Psychopaths have long been of interest to moral philosophers, since a careful examination of their peculiar deficiencies may reveal what features are normally critical to the development of moral agency. What underlies the psychopath's amoralism? A common and plausible answer to this question is that the psychopath lacks empathy. Lack of empathy is also claimed to be a critical impairment in autism, yet it is not at all clear that autistic individuals share the psychopath's amoralism. How is empathy characterized in (...)
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  10. Maxson J. McDowell (2010). Autism's Direct Cause? Failure of Infant--Mother Eye Contact in a Complex Adaptive System. Biological Theory 5 (4):344-356.
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  11. Harry Smit (2010). A Conceptual Contribution to Battles in the Brain. Biology and Philosophy 25 (5):803-821.
    Badcock and Crespi have advanced the hypothesis that autism and schizophrenia are caused by imbalanced imprinting in the brain. They argue that an imbalance between the effects of paternally and maternally expressed genes on brain development results in either an extreme paternal (autism) or maternal brain (schizophrenia). In this paper their conceptual model is discussed and criticized since it presupposes an incoherent distinction between observable physical and hidden mental phenomena. An alternative model is discussed that may be more fruitful for (...)
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  12. Adriana Tapus, Andreea Peca, Amir Aly, Cristina Pop, Lavinia Jisa, Sebastian Pintea, Alina S. Rusu & Daniel O. David (2012). Children with Autism Social Engagement in Interaction with Nao, an Imitative Robot: A Series of Single Case Experiments. Interaction Studies 13 (3):315-347.
    This paper presents a series of 4 single subject experiments aimed to investigate whether children with autism show more social engagement when interacting with the Nao robot, compared to a human partner in a motor imitation task. The Nao robot imitates gross arm movements of the child in real-time. Different behavioral criteria (i.e. eye gaze, gaze shifting, free initiations and prompted initiations of arm movements, and smile/laughter) were analyzed based on the video data of the interaction. The results are mixed (...)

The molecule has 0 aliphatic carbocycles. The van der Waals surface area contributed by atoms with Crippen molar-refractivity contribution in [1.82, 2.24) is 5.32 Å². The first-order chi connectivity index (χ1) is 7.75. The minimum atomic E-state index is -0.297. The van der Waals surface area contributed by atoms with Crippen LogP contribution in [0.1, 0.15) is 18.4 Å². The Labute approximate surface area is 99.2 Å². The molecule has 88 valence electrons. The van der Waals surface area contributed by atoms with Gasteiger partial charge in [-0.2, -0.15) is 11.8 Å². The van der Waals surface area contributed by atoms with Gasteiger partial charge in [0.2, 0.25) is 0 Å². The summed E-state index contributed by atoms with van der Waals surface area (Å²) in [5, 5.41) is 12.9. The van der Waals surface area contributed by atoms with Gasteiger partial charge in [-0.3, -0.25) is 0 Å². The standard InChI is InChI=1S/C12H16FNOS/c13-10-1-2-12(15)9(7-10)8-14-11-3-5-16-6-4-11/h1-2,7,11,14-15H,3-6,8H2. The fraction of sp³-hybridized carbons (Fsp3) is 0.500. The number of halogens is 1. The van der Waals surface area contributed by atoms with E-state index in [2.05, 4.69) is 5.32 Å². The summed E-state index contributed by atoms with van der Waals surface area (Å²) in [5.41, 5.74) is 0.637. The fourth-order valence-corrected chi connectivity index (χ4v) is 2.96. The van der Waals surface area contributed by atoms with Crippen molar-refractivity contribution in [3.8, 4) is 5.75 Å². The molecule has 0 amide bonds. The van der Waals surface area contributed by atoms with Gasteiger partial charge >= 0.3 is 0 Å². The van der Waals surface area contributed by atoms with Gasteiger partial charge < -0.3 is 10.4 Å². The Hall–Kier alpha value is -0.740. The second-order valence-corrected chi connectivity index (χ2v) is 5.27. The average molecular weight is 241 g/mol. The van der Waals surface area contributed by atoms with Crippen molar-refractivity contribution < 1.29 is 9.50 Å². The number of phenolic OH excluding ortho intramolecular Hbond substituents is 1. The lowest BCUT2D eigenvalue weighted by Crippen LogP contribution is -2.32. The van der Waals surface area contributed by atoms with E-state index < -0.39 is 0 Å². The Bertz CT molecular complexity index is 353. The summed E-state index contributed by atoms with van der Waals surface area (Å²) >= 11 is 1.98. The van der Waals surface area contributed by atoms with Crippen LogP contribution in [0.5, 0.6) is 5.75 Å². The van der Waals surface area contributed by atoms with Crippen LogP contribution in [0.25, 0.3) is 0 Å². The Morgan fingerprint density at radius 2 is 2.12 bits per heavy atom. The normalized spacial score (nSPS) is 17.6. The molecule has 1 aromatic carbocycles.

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  13. Bram Vanderborght, Ramona Simut, Jelle Saldien, Cristina Pop, Alina S. Rusu, Sebastian Pintea, Dirk Lefeber & Daniel O. David (2012). Using the Social Robot Probo as a Social Story Telling Agent for Children with ASD. Interaction Studies 13 (3):348-372.
    This paper aims to study the role of the social robot Probo in providing assistance to a therapist for robot assisted therapy (RAT) with autistic children. Children with autism have difficulties with social interaction and several studies indicate that they show preference toward interaction with objects, such as computers and robots, rather than with humans. In 1991, Carol Gray developed Social Stories, an intervention tool aimed to increase children's social skills. Social stories are short scenarios written or tailored for autistic (...)
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  14. Somogy Varga (2010). Explaining Impaired Play in Autism. Journal für Philosophie Und Psychiatrie 3 (1):1-13.
    Autism has recently become the focus of continuous philosophical inquiry, because it affects inter-subjective capacities in a highly selective manner. One of the first behavioural manifestations of autism is impaired play, particularly the lack of pretend play. This article will show that the prevailing 'Theory-Theory of Mind'-approach cannot explain impaired play. I will suggest a richer, phenomenological account of inter-subjectivity. It will be argued that this improves the understanding of impaired play in autism.
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Delusions
  1. Ian O. Angell (2010). Science's First Mistake: Delusions in Pursuit of Theory. Bloomsbury Academic.
    because whenever an observer observes, he creates a contingent distinction between what is observed and what is by necessity left unobserved. ...